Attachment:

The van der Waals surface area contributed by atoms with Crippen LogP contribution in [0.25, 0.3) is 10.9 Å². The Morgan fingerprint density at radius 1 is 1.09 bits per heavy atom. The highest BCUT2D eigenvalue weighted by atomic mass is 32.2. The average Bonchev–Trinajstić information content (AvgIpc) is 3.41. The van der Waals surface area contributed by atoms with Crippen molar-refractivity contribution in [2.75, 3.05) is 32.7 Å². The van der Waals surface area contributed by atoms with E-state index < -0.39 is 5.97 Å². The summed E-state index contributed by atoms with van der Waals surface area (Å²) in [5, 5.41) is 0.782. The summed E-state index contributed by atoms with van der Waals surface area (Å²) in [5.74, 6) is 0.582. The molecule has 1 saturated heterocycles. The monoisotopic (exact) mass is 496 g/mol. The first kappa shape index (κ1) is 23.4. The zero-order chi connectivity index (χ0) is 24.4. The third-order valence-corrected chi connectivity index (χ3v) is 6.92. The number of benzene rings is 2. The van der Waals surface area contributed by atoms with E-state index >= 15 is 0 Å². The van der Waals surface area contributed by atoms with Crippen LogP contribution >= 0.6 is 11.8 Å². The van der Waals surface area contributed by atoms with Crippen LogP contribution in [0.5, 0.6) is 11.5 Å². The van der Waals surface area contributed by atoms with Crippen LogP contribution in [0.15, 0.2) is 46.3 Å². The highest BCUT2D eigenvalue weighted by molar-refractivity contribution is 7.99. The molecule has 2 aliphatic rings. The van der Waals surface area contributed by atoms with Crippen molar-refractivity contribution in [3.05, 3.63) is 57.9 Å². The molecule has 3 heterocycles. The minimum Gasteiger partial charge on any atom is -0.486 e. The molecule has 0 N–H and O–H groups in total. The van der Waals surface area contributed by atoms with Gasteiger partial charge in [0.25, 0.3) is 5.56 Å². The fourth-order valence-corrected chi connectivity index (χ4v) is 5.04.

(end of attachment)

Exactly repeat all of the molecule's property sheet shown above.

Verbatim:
The van der Waals surface area contributed by atoms with Crippen LogP contribution in [0.25, 0.3) is 10.9 Å². The Morgan fingerprint density at radius 1 is 1.09 bits per heavy atom. The highest BCUT2D eigenvalue weighted by atomic mass is 32.2. The average Bonchev–Trinajstić information content (AvgIpc) is 3.41. The van der Waals surface area contributed by atoms with Crippen molar-refractivity contribution in [2.75, 3.05) is 32.7 Å². The van der Waals surface area contributed by atoms with E-state index < -0.39 is 5.97 Å². The summed E-state index contributed by atoms with van der Waals surface area (Å²) in [5, 5.41) is 0.782. The summed E-state index contributed by atoms with van der Waals surface area (Å²) in [5.74, 6) is 0.582. The molecule has 1 saturated heterocycles. The monoisotopic (exact) mass is 496 g/mol. The first kappa shape index (κ1) is 23.4. The zero-order chi connectivity index (χ0) is 24.4. The third-order valence-corrected chi connectivity index (χ3v) is 6.92. The number of benzene rings is 2. The van der Waals surface area contributed by atoms with E-state index >= 15 is 0 Å². The van der Waals surface area contributed by atoms with Crippen LogP contribution >= 0.6 is 11.8 Å². The van der Waals surface area contributed by atoms with Crippen LogP contribution in [0.5, 0.6) is 11.5 Å². The van der Waals surface area contributed by atoms with Crippen LogP contribution in [0.15, 0.2) is 46.3 Å². The highest BCUT2D eigenvalue weighted by molar-refractivity contribution is 7.99. The molecule has 2 aliphatic rings. The van der Waals surface area contributed by atoms with Crippen molar-refractivity contribution in [3.05, 3.63) is 57.9 Å². The molecule has 3 heterocycles. The minimum Gasteiger partial charge on any atom is -0.486 e. The molecule has 0 N–H and O–H groups in total. The van der Waals surface area contributed by atoms with Gasteiger partial charge in [0.25, 0.3) is 5.56 Å². The fourth-order valence-corrected chi connectivity index (χ4v) is 5.04.